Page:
There are of course other factors you’ll want to consider when planting a survival garden such as the size of garden required (determined by the quantity of food your family needs and the yield of your crops), the location of your plot (to remain inconspicuous to would-be thieves), and the ability to save seeds using open-pollinated or heirloom varieties of plants whenever possible.
With these considerations in mind, you’ve now got the fundamental objectives of your survival garden in place and can begin looking at some of the finer details to get started.
While it’s certainly possible to acquire a good nutritional spread if you’re growing enough of the right types of vegetables in a survival garden (protein through beans and pulses etc), this doesn’t mean it’s necessarily the most efficient way of ensuring you get enough calories, protein and fat into your diet.
Ultimately, if you’re looking to start a survival garden, this objective should be a primary factor for consideration when planning for potentially lean times ahead.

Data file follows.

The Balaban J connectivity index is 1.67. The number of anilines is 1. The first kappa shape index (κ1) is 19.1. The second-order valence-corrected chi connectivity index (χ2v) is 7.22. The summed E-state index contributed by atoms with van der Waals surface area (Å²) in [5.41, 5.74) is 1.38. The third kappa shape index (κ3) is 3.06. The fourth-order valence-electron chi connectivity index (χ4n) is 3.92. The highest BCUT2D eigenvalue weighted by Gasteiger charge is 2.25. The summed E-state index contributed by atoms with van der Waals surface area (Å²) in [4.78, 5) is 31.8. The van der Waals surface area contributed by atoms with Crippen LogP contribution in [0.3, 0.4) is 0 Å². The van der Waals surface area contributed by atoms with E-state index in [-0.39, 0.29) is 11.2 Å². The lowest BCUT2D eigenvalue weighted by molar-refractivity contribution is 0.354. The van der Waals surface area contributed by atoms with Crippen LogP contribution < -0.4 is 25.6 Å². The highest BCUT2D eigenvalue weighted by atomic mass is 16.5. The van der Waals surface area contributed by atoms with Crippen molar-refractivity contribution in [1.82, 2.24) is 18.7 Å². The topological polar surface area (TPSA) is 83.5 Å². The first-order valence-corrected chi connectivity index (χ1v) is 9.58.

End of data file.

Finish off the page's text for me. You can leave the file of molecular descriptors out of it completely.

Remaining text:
Therefore, if you have the ability to do so, it’s seriously worth also investing in chickens and learning how to care for them so you can rely on supplementing your survival garden produce with fresh eggs and the associated nutritional benefits. As well as the nutrition benefits provided by eggs, chickens can also be fed certain scraps (including vegetable peelings) and also serve the purpose of acting as an excellent way to keep pests in your survival garden under control as well as providing a ready source of natural fertilizer for your plants.